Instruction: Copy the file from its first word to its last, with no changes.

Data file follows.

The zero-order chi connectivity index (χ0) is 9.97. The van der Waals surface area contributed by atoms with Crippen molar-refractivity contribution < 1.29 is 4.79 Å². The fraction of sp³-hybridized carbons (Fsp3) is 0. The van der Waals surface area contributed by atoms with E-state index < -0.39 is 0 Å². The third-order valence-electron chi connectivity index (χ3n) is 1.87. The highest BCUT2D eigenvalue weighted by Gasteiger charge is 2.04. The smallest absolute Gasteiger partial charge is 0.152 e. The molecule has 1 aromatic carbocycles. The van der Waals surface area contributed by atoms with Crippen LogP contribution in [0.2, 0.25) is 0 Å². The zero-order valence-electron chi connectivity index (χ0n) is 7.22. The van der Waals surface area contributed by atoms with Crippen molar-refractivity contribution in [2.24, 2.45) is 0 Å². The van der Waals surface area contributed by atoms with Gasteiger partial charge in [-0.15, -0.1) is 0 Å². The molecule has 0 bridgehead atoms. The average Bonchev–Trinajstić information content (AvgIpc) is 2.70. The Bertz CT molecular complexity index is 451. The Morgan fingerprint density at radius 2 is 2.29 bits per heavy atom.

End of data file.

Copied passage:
The zero-order chi connectivity index (χ0) is 9.97. The van der Waals surface area contributed by atoms with Crippen molar-refractivity contribution < 1.29 is 4.79 Å². The fraction of sp³-hybridized carbons (Fsp3) is 0. The van der Waals surface area contributed by atoms with E-state index < -0.39 is 0 Å². The third-order valence-electron chi connectivity index (χ3n) is 1.87. The highest BCUT2D eigenvalue weighted by Gasteiger charge is 2.04. The smallest absolute Gasteiger partial charge is 0.152 e. The molecule has 1 aromatic carbocycles. The van der Waals surface area contributed by atoms with Crippen LogP contribution in [0.2, 0.25) is 0 Å². The zero-order valence-electron chi connectivity index (χ0n) is 7.22. The van der Waals surface area contributed by atoms with Crippen molar-refractivity contribution in [2.24, 2.45) is 0 Å². The van der Waals surface area contributed by atoms with Gasteiger partial charge in [-0.15, -0.1) is 0 Å². The molecule has 0 bridgehead atoms. The average Bonchev–Trinajstić information content (AvgIpc) is 2.70. The Bertz CT molecular complexity index is 451. The Morgan fingerprint density at radius 2 is 2.29 bits per heavy atom.